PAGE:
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Chronic Renal Failure

Chronic Renal Failure

Renal failure is caused when the kidneys fail to eliminate waste products from the blood causing a accumulation of toxins. This is a condition that is common in cats. There are two types of renal failure chronic and acute.

Chronic renal failure (CRF), sometimes referred to as kidney disease, occurs when there is long-standing, irreversible kidney damage that impairs the kidney’s ability to filter and remove waste products from the blood. It is a progressive condition that can continue for months or even years without detection.

Chronic renal failure develops gradually and can cause severe damage that prevents the kidneys from functioning properly. In the early stages, no symptoms can be detected, however in later stages you may notice your cat drinking and urinating more frequently. As the disease progresses, symptoms may include vomiting, depression, loss of appetite, weight loss, dehydration, mouth sores, and diarrhea. Chronic renal failure is one of the most common forms of kidney failure and one of the major causes of illness and death in older cats.

Acute renal failure affects cats of all ages but is more prevalent in younger cats. Causes include kidney disease, kidney trauma, congenital disorders, cancer, infections, leptospirosis, lyme disease, and poisoning caused by the ingestion of toxins that attack the kidneys, such as antifreeze and poisonous plants. Low blood pressure, low blood volume, heart failure, and certain medications, such as non-steroidal anti-inflammatories and drugs used to treat cats with heart disease, have also been linked to renal failure. Diseases that cause the build-up of toxic chemicals can also affect kidney function.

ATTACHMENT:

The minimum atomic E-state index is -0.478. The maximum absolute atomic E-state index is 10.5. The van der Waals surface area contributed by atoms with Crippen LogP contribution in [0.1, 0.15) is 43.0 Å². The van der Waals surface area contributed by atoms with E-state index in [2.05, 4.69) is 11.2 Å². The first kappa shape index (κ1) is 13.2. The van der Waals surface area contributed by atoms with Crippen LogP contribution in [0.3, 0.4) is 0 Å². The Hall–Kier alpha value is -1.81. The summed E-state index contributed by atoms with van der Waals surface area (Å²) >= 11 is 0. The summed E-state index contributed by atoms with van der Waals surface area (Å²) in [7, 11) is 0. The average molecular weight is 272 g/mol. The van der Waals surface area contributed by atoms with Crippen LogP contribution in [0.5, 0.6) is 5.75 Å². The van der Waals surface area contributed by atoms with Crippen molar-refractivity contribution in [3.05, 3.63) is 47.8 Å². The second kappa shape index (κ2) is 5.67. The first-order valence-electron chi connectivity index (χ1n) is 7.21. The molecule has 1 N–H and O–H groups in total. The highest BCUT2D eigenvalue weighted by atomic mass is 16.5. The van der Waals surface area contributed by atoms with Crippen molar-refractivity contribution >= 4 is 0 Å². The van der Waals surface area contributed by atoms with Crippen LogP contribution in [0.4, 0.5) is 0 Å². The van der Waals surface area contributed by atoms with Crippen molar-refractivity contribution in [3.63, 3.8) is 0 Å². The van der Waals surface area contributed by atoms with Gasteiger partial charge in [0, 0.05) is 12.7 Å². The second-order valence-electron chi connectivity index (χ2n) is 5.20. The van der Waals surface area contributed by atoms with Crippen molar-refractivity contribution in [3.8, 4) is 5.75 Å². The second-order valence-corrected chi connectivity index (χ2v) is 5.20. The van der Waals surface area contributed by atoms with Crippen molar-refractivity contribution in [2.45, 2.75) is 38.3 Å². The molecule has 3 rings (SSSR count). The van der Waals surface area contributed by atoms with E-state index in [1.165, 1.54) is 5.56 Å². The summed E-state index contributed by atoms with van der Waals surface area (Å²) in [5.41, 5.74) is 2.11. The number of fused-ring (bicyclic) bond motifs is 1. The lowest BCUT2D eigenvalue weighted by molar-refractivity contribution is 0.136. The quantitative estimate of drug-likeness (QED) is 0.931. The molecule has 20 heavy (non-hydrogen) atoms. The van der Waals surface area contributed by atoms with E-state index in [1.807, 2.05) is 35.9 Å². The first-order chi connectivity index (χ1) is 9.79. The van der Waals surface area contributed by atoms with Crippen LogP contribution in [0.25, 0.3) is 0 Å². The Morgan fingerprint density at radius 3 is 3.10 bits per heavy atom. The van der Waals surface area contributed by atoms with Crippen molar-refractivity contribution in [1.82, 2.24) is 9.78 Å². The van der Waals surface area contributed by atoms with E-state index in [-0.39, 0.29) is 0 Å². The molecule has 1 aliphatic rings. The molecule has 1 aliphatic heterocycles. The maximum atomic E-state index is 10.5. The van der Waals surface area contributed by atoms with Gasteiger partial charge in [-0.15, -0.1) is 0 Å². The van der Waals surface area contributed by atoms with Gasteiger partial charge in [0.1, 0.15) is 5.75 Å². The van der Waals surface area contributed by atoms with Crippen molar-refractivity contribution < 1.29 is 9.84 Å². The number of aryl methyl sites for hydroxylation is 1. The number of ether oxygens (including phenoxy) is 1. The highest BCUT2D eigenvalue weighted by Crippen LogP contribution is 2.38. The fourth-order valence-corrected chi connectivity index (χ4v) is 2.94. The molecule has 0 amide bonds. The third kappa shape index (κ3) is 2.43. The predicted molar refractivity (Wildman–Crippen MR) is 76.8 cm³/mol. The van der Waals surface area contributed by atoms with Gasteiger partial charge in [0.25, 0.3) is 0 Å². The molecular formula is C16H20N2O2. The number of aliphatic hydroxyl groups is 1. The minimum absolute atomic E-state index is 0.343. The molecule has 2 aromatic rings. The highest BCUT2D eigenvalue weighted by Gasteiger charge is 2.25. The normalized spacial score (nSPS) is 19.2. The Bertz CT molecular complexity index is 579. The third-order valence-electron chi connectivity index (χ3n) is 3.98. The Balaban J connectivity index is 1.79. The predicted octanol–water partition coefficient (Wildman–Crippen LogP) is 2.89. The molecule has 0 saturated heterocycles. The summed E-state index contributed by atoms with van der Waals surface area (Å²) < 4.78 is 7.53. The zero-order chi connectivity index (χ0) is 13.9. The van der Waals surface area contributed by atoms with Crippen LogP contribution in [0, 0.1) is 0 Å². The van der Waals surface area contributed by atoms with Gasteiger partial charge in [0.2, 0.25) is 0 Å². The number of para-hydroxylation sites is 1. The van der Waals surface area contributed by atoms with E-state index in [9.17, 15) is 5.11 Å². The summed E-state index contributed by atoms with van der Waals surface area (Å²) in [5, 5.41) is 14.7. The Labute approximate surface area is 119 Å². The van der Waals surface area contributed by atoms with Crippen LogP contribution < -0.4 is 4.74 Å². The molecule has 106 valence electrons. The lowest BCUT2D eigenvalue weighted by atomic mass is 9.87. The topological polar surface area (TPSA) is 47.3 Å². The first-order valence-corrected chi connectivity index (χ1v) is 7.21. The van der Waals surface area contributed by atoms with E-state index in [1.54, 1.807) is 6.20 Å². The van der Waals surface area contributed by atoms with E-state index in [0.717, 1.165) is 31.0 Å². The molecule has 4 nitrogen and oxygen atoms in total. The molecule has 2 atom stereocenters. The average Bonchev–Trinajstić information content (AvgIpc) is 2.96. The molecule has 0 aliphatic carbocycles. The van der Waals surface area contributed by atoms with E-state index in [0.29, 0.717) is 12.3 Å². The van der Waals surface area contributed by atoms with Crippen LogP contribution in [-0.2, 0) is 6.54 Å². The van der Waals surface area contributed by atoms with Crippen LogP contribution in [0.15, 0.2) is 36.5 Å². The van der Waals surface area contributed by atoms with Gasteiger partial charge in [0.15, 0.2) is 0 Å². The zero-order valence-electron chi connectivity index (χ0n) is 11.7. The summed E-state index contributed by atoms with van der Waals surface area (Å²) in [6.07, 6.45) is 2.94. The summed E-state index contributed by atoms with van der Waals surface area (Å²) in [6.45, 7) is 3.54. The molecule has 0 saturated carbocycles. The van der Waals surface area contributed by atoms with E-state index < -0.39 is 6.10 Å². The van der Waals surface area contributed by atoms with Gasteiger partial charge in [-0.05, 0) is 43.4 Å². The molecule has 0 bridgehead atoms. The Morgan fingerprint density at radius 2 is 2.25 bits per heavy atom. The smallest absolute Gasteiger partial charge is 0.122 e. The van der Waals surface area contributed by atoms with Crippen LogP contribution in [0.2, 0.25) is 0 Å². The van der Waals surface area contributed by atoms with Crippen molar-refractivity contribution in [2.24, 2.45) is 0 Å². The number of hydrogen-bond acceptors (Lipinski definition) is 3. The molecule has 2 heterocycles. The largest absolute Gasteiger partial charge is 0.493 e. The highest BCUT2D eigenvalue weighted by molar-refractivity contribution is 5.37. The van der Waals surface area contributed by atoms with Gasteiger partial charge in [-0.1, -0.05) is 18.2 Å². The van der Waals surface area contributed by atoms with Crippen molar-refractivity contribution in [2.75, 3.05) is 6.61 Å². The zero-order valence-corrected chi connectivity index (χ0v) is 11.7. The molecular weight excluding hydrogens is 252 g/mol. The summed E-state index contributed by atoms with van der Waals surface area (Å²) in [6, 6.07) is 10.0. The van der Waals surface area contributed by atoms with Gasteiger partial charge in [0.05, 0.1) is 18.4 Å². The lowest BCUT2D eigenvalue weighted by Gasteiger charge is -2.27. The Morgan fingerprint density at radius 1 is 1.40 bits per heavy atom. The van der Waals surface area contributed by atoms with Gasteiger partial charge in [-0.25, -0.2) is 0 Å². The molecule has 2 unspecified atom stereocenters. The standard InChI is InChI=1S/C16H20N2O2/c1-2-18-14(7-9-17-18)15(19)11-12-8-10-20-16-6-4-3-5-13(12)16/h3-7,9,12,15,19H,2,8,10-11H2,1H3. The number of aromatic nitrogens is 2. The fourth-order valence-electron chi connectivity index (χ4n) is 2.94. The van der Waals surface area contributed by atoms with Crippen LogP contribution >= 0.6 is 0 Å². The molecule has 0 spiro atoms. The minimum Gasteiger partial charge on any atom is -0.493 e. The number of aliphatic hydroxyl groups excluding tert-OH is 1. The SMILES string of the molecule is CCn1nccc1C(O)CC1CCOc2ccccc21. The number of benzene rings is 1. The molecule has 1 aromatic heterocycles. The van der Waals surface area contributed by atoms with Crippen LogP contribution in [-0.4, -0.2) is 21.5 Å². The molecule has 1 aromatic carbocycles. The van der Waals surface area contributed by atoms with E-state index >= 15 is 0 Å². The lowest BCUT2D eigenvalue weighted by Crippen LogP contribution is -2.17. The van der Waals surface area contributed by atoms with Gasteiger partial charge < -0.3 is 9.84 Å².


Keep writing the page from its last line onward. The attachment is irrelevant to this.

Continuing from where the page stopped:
• increased water intake
  • frequent urination
  • poor appetite
  • weight loss
  • depression
  • sores in the mouth
  • vomiting
  • diarrhea
  • lethargy

Additional Support

Never attempt to self-diagnose your cat. Visit your vet regularly and any time you notice changes that may indicate a problem or suggest an existing problem is getting worse. To help prevent renal failure, keep your cat away from poisons including antifreeze (ethylene glycol), aspirin, grapes, and raisins.

Feeding your cat a high-quality, well-balanced diet will also help keep your cat's kidneys functioning properly and help avoid health issues, including renal failure.

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